As editor of Transactions and on behalf of the JHSE, I wish to thank Lara Speicher, Alison Major and their colleagues for making possible the relationship between the UCL Press and the journal. The well-being of the JHSE and an increasingly robust Transactions are mutually beneficial. To quote that great sage, Rick of Casablana:  ‘I think this is the beginning of a beautiful friendship.’

About the author

Michael Berkowitz is General Editor of Jewish Historical Studies and Professor of Modern Jewish History, UCL.

This post was originally posted in UCL Press news in February 2016.

The Museum, The Centenary, The Book

AlisonFox4 June 2015

Petrie Museum of Egyptian Archaeology cover

 Today’s guest post is written by Alice Stevenson, Curator of the Petrie Museum of Egyptian and Sudanese Archaeology.

About a year ago, it dawned on the staff of UCL’s Petrie Museum that the centenary of our opening was not far off. To mark the occasion the team decided that a souvenir publication would be fitting tribute for such an internationally renowned collection. Time to produce such a book, however, was short. Fortunately, UCL Press received the proposal positively and the scramble to pull together the volume began.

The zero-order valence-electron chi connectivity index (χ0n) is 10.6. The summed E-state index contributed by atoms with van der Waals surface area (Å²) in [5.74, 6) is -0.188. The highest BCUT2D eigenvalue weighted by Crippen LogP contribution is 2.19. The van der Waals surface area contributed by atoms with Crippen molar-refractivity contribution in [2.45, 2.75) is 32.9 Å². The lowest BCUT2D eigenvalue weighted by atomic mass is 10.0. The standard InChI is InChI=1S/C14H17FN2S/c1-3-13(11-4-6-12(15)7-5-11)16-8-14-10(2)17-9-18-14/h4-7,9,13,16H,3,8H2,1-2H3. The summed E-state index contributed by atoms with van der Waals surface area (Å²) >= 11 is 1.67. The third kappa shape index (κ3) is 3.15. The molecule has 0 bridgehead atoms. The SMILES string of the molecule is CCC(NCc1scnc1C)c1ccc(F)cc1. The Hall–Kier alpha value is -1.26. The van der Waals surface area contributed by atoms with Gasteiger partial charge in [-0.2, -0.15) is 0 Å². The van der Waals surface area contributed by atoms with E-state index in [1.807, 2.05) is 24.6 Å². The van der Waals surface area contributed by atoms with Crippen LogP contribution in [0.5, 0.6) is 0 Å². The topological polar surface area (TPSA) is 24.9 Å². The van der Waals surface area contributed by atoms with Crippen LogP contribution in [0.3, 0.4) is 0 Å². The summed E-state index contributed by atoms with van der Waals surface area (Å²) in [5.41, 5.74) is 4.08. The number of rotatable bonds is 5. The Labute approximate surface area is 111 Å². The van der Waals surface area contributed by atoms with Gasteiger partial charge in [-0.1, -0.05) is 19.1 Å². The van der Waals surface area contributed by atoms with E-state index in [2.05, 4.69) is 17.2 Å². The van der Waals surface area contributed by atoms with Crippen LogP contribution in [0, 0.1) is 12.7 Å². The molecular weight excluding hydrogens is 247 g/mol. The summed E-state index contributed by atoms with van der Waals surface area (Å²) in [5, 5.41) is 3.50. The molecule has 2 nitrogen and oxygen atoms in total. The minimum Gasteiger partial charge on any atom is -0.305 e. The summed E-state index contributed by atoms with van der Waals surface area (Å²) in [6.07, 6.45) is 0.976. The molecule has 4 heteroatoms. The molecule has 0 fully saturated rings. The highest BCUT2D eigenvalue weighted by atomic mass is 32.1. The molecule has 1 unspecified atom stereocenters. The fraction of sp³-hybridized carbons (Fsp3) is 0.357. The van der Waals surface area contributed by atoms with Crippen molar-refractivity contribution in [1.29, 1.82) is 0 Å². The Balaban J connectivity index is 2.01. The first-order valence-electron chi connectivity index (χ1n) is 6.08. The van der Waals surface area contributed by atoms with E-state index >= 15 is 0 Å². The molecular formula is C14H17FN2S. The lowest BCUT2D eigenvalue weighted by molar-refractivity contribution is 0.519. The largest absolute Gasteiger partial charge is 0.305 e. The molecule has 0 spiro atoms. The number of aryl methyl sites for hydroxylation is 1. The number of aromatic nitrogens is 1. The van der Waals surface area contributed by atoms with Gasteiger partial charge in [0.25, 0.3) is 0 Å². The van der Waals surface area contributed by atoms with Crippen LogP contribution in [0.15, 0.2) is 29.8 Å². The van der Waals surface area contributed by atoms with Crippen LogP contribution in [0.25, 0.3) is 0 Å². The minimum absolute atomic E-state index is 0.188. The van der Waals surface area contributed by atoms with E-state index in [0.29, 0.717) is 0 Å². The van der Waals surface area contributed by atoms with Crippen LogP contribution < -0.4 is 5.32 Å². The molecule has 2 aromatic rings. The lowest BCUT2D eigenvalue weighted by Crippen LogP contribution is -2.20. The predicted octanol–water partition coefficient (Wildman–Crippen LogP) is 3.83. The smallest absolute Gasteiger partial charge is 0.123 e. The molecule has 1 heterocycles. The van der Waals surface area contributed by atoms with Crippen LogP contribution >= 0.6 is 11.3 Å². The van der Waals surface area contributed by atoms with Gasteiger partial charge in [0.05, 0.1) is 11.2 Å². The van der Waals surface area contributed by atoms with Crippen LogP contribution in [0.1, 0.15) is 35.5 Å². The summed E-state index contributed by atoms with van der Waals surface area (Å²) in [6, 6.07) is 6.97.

With upwards of 80,000 objects in the collection, more than a century of important discoveries and thousands of years of history to engage with, finding suitable content wasn’t hard. Deciding what could fit into 120 pages was. All that we could do was sketch out the contours of the museum’s holdings, from the Stone Age axes to the medieval and Islamic artefacts, and from the smallest trinkets to the largest monuments. We also wanted to challenge assumptions about the nature of the collection because it is far broader than the term ‘Egyptian archaeology’ might popularly suggest: there are objects from Sudan, Korea, China, Greece, Palestine, Syria, India and Iraq for instance. Additionally, we sought to showcase the unusual: artefacts made from extra-terrestrial materials, objects fished out from dark, flooded burial chambers and long-lost things rediscovered in unlikely places.